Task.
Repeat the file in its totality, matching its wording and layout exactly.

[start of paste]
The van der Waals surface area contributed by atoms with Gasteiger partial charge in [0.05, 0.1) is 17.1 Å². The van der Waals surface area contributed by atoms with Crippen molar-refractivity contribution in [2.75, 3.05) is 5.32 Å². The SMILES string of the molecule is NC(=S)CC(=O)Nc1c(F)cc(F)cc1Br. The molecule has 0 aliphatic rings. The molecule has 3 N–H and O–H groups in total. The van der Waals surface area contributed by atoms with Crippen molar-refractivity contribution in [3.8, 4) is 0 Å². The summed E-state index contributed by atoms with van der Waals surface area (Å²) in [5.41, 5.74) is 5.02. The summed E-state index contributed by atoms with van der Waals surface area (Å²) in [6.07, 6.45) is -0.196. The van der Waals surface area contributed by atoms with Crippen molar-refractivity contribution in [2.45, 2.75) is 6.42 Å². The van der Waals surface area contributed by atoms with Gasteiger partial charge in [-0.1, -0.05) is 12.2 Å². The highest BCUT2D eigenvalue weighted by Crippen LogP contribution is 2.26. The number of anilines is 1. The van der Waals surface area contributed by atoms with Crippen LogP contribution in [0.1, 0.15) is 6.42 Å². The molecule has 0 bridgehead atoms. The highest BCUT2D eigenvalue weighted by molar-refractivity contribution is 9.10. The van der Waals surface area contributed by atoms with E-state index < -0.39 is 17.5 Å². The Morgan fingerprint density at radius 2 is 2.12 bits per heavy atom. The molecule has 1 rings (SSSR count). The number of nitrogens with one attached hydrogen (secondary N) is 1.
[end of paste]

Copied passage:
The van der Waals surface area contributed by atoms with Gasteiger partial charge in [0.05, 0.1) is 17.1 Å². The van der Waals surface area contributed by atoms with Crippen molar-refractivity contribution in [2.75, 3.05) is 5.32 Å². The SMILES string of the molecule is NC(=S)CC(=O)Nc1c(F)cc(F)cc1Br. The molecule has 0 aliphatic rings. The molecule has 3 N–H and O–H groups in total. The van der Waals surface area contributed by atoms with Crippen molar-refractivity contribution in [3.8, 4) is 0 Å². The summed E-state index contributed by atoms with van der Waals surface area (Å²) in [5.41, 5.74) is 5.02. The summed E-state index contributed by atoms with van der Waals surface area (Å²) in [6.07, 6.45) is -0.196. The van der Waals surface area contributed by atoms with Crippen molar-refractivity contribution in [2.45, 2.75) is 6.42 Å². The van der Waals surface area contributed by atoms with Gasteiger partial charge in [-0.1, -0.05) is 12.2 Å². The highest BCUT2D eigenvalue weighted by Crippen LogP contribution is 2.26. The number of anilines is 1. The van der Waals surface area contributed by atoms with Crippen LogP contribution in [0.1, 0.15) is 6.42 Å². The molecule has 0 bridgehead atoms. The highest BCUT2D eigenvalue weighted by molar-refractivity contribution is 9.10. The van der Waals surface area contributed by atoms with E-state index < -0.39 is 17.5 Å². The Morgan fingerprint density at radius 2 is 2.12 bits per heavy atom. The molecule has 1 rings (SSSR count). The number of nitrogens with one attached hydrogen (secondary N) is 1.